Vince McMahon resigns from TKO amid sexual assault lawsuit
Vince McMahon resigned as executive chairman of WWE's parent company, TKO Group, one day after being accused of sexual assault and sex trafficking in a lawsuit.
Why it matters: The move appears to be an attempt to allow the fast growing professional wrestling group to move forward without McMahon's legal troubles.
Details: McMahon denied the allegations as "made-up instances that never occurred" in a statement Friday night, adding that he was stepping down "out of respect for the WWE Universe."
- "I have decided to resign from my executive chairmanship and the TKO board of directors, effective immediately," he said.
Catch up quick: McMahon was accused of sexual assault, trafficking, and physical and emotional abuse in a lawsuit filed by former WWE employee Janel Grant on Thursday.
- The lawsuit also names former head of talent relations and general manager John Laurinaitis and WWE as defendants.
Flashback: The lawsuit comes six months after federal agents executed a search warrant on McMahon and served him with a grand jury subpoena over payments he made to multiple women, including Grant, to settle previous sexual misconduct claims. At that time, he was not charged with a crime.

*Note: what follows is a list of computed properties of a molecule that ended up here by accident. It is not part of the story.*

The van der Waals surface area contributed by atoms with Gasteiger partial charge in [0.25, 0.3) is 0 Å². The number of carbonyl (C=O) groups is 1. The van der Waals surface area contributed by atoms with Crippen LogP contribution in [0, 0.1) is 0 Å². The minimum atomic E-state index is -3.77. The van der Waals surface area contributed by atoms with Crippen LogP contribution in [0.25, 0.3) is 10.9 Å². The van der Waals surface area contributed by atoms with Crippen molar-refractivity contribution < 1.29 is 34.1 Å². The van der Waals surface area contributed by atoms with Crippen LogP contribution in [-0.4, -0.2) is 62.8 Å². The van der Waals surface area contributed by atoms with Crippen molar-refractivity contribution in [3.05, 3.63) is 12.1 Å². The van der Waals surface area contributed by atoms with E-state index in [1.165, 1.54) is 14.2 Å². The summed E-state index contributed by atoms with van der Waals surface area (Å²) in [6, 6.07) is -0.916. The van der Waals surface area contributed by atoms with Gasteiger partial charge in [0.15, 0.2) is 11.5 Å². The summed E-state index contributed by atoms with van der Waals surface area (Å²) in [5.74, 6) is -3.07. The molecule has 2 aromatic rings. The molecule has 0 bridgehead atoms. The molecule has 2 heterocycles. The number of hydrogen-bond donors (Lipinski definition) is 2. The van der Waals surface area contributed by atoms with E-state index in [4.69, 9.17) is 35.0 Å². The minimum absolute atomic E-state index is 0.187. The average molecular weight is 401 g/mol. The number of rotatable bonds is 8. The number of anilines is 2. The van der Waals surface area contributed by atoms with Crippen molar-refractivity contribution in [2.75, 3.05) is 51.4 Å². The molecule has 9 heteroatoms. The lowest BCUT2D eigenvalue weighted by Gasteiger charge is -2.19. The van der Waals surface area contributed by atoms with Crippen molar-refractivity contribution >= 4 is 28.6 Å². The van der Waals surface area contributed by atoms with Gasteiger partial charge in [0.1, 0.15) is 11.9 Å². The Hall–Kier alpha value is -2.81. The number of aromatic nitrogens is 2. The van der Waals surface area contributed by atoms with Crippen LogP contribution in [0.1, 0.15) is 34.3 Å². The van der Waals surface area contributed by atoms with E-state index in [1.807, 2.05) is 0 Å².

- McMahon briefly retired as CEO of WWE in July 2022 after an internal investigation into those payments and sexual misconduct claims. He returned at the beginning of 2023 as executive chairman of WWE's board.
- Shortly after returning, he agreed to sell the company to media and talent agency Endeavor, the Los Angeles-based firm where super-agent Ari Emanuel is CEO.
- Endeavor then merged WWE and the UFC to create TKO Group, listing it on the New York Stock Exchange. McMahon served as TKO executive chairman until stepping down on Friday. Emanuel is TKO's CEO as well.
Of note: McMahon has not been charged criminally for any of the allegations.
- TKO previously said in a statement responding to the allegations that "Mr. McMahon "does not control TKO nor does he oversee the day-to-day operations of WWE." The allegations pre-date the creation of TKO.
- McMahon is still one of TKO's largest shareholders, even after selling around $700 million in stock last November.
The big picture: McMahon's departure comes as the WWE embarks on a new chapter as a company.
- WWE on Tuesday said it struck a 10-year deal with Netflix to air "Monday Night Raw," one of TV's longest-running weekly episodic programs.
What to watch: The same WWE universe that McMahon refers to, along with TKO investors and employees, will be watching to see if the lawsuit results in a settlement or trial, and whether McMahon's allegations weigh on the overall entity.